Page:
Years ago when I was longing to be a teacher, my desired grade was 1st. Why? Because at the time this is the grade when teachers taught their students to read. I LOVED reading and volunteered throughout Jr. High, High School and College in the reading lab.
When I first began homeschooling I started out with an eager 5-year-old who was longing to read. We purchased the curriculum and got to work. To my surprise, it wasn’t as easy as I thought it’d be! Fast forward 6 years and I am working on my 5th reader (2 of my own, 3 extras). I have learned a few things about what works, and what doesn’t. Here are three tips to teaching a child to read.
Immerse them in Books
From the womb, we have read to our children. As infants we offered sensory books, as toddlers we offered board books, and at the preschool age, we began reading good quality literature. We have immersed our kids in books at a young age, and so far it has paid off!
Kids LOVE books! IF they are offered to them. In order to create a reader, you have to encourage a love of reading in your kids. Reading often will give your children the longing to learn to read themselves. It will create in them a love of reading that will last a lifetime.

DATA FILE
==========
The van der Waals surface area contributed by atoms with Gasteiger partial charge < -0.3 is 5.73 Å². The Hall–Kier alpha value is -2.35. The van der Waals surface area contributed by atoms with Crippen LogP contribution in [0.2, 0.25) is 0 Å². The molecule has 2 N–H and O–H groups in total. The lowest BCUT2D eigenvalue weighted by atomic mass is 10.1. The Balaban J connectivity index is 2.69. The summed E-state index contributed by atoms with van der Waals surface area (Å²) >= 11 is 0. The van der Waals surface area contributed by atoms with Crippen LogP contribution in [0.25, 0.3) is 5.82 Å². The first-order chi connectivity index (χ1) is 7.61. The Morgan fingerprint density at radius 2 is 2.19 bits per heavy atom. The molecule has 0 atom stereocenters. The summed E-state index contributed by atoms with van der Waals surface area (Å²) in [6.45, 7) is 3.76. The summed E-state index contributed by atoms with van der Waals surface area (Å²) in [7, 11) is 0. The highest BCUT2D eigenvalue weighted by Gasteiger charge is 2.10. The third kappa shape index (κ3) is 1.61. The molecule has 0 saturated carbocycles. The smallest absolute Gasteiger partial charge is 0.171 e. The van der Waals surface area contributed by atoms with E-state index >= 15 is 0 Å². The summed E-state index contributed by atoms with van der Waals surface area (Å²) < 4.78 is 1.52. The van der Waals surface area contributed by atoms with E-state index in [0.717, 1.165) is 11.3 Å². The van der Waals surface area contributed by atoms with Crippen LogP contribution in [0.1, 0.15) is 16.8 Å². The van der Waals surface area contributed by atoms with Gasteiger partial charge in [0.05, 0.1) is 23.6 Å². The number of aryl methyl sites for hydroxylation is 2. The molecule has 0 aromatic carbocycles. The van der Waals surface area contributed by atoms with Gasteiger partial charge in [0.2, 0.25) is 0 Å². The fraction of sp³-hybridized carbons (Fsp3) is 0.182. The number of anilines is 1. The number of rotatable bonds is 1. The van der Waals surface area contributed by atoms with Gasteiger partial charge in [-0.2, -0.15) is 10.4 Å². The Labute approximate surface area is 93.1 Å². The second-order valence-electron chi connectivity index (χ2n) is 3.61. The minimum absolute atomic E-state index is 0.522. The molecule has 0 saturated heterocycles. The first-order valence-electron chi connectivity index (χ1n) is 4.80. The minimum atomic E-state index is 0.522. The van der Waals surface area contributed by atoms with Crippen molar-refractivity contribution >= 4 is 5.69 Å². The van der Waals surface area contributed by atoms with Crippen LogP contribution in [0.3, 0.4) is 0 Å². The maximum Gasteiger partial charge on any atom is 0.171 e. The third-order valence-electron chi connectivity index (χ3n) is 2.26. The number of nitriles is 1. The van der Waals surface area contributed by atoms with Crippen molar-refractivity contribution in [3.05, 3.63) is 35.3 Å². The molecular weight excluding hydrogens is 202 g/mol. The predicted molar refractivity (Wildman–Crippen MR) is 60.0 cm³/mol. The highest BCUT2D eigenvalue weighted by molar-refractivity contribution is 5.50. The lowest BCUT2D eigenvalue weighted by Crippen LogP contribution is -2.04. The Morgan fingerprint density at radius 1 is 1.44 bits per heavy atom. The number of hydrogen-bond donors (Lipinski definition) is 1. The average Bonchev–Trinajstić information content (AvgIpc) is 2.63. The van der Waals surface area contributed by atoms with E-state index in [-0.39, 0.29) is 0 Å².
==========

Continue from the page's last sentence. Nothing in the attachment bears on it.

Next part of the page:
I am not the most patient person, and sadly that shows in our beloved phonics curriculum. In the first book, there are pencil marks where I circled words over and over again that my daughter missed. I remember those moments; I remember the tears and the frustration (from both of us). And, I have left the pencil marks there. Why? As a reminder that patience pays off. The second book has little to no pencil marks in it, and you know what? She breezed through that book.
Patience is SO important when it comes to teaching a child to read. Patience builds confidence, and confidence is a skill that is required for learning to read. If a child does not feel confident in their own abilities they will not offer their best work. So, be patient!
Be an Example
This goes along to an extent with being patient. Modeling patience will encourage our children to be patient while they are learning. BUT, we should also model a love of reading. Let your children see you read, take them to the library, let them see you checking out books, let them see that reading is something fun to do. By being an example, you will encourage your child in their own reading endeavors.
These are just a few tips that can help when teaching a child to read. Come back next week as we take a look at some of the best reading curriculums!
Misty Bailey is the owner of the blog Joy in the Journey and podcaster at Joyfully Homeschooling. Her goal in this online space is to encourage and inspire you on your homeschool journey by providing practical tips for real life homeschooling. Through real stories, real struggles, and real life, Misty shares how to embrace imperfection and strive for a more joyful homeschool.